A corneal ulcer represents a breakdown in the surface cells of the cornea accompanied by an infiltrate. An infiltrate appears to be a whitish opacity in the eye, but in reality, it represents a collection of white blood cells. Ulcers can be infectious or sterile (non-infectious) in nature. Your ophthalmologist can distinguish between the two forms and treat you accordingly.
Most infectious ulcers are caused by bacterial organisms and therefore most ulcers are treated as such until proven otherwise. If an ulcer is small, it is typically treated without obtaining any cultures. If an ulcer is large, your ophthalmologist may choose to obtain cultures for further evaluation. Culturing the cornea is a way of identifying which organisms are responsible for the infection. While bacteria are the most common culprits, an infection can be caused by a virus such as herpes or a fungus or even a protozoan. As a rule of thumb, infectious ulcers tend to be extremely painful and rapidly progressive. Risk factors for infectious ulcers include sleeping in or wearing contact lenses for extended periods of time, improper cleaning or handling of contact lenses, having a history of dry eyes, or incurring any trauma to the cornea among many others.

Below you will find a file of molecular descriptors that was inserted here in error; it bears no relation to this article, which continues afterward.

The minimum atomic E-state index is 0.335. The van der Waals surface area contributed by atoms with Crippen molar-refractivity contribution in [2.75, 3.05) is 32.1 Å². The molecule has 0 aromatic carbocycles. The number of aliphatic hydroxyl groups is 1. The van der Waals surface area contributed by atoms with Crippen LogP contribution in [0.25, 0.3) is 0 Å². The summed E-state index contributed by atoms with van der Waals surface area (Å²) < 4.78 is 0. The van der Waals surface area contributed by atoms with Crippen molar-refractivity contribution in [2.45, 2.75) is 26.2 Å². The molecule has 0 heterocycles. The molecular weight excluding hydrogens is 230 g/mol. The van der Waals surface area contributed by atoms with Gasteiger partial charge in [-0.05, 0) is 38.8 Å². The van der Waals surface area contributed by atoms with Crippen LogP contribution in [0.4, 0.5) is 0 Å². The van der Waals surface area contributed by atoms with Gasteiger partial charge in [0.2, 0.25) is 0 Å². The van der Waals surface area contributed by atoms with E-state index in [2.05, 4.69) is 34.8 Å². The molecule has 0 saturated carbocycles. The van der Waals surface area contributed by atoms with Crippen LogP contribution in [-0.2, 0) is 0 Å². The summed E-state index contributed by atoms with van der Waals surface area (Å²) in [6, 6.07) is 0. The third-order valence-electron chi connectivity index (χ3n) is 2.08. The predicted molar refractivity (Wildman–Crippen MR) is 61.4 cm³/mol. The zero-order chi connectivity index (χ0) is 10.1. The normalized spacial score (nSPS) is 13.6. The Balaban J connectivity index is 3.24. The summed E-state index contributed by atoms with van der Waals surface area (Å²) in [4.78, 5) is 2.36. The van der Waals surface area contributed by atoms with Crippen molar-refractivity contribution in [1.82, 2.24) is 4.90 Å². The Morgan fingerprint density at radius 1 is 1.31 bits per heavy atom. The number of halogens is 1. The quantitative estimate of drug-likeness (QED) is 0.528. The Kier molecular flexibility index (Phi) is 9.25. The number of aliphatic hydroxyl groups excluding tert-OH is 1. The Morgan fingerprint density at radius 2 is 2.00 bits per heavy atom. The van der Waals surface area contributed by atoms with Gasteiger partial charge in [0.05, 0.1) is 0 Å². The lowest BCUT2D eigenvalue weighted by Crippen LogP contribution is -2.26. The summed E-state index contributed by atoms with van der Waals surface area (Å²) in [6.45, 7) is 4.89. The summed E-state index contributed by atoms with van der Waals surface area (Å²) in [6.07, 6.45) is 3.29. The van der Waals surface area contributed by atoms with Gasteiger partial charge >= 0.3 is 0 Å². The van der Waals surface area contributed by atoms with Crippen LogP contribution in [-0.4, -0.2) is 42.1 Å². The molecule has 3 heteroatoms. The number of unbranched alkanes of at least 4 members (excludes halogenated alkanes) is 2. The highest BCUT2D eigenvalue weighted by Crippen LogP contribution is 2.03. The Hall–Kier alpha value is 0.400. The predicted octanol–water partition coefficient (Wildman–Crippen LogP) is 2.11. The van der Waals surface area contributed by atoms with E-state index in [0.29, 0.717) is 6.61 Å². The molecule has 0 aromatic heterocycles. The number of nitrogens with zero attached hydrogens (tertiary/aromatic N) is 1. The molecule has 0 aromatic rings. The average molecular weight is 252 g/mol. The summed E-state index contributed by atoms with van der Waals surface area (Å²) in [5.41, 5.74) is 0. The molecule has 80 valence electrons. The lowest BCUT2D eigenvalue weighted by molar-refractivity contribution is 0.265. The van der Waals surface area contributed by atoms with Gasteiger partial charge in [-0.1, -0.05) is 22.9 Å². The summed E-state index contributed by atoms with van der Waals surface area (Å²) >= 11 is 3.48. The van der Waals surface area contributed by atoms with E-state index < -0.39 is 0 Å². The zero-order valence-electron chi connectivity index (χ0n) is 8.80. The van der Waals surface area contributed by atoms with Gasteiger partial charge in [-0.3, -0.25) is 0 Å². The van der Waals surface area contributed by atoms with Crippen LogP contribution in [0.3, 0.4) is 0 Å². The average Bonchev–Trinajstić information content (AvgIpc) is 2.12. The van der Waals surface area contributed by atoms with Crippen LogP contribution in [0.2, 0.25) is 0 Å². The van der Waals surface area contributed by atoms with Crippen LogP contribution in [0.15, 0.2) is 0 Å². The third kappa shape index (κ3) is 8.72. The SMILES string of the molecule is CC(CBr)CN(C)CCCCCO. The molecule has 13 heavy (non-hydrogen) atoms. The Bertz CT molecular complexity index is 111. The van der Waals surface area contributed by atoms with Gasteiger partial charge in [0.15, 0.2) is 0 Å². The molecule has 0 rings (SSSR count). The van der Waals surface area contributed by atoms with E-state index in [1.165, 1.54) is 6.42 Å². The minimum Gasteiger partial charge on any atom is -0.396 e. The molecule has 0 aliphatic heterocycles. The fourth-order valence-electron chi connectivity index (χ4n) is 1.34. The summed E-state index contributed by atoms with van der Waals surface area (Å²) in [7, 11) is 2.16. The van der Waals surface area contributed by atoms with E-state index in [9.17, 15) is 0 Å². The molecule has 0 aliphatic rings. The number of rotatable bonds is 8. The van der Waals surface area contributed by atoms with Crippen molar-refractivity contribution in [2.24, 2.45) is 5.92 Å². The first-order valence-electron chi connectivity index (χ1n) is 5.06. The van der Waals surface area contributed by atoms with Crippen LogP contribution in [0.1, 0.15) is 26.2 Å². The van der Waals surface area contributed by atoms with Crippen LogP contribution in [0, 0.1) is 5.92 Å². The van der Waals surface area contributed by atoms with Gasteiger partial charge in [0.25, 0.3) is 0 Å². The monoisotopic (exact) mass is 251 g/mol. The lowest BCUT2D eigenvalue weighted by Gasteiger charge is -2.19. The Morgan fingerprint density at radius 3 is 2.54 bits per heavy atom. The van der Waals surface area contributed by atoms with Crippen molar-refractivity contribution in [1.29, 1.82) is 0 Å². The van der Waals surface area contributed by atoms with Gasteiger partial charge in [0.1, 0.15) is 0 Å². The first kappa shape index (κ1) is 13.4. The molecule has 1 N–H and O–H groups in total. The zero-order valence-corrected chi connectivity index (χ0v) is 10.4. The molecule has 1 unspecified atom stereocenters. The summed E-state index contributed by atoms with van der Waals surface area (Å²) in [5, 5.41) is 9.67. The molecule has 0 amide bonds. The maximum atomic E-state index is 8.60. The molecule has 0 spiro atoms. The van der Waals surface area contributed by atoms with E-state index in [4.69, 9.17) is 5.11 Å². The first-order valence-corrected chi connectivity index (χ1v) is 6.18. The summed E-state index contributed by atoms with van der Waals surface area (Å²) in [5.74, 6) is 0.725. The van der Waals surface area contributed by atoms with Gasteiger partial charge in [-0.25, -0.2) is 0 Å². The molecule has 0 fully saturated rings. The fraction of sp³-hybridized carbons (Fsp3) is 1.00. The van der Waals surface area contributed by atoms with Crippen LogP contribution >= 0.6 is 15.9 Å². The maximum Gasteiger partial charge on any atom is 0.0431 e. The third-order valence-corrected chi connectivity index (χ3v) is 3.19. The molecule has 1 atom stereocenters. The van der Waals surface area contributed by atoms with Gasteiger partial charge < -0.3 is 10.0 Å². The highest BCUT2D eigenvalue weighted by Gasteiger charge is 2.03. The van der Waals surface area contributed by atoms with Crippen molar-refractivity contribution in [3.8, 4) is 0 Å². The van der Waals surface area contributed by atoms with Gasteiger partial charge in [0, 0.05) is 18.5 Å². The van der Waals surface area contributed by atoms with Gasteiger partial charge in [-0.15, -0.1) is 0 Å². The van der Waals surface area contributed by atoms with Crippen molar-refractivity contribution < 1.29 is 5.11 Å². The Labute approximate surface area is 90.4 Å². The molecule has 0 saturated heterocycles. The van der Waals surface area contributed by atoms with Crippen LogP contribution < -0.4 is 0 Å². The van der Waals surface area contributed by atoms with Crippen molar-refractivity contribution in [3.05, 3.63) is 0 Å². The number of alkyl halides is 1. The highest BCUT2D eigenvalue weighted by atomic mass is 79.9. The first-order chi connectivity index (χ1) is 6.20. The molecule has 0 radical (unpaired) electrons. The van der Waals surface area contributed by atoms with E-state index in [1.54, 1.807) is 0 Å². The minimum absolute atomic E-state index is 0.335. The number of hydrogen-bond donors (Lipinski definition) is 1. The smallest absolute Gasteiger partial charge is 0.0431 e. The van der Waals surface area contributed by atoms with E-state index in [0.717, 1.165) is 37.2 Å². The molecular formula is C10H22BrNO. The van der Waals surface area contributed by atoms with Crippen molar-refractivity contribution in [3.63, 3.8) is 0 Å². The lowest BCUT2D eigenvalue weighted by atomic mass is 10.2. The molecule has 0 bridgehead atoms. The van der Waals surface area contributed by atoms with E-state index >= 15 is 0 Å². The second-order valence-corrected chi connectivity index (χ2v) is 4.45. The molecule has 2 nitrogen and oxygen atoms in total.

Noninfectious ulcers tend to have a milder presentation. In many cases, they represent a vigorous immune reaction to an inciting factor. In many patients, the coexistence of lid margin disease, also known as blepharitis, is the inciting factor. Contact lens wearers can also develop a noninfectious ulcer, but this tends to be a diagnosis of exclusion.
Patients tend to complain of the following symptoms:
- blurry vision
- light sensitivity
- contact lens intolerance
They may also notice a white opacity on their cornea.
The treatment of corneal ulcers is tailored to the cause. For infectious ulcers, patients are started on medicated eye drops aimed at targeting the specific organism. If the patient wears contact lenses, they are asked to dispose of the current contacts and refrain from further use until the treatment course is completed. If the infection is extensive, the patient may need to be hospitalized for aggressive treatment which can involve taking eye drops every 30 minutes. For sterile or noninfectious ulcers, patients may be placed on a steroid drop along with an antibiotic drop.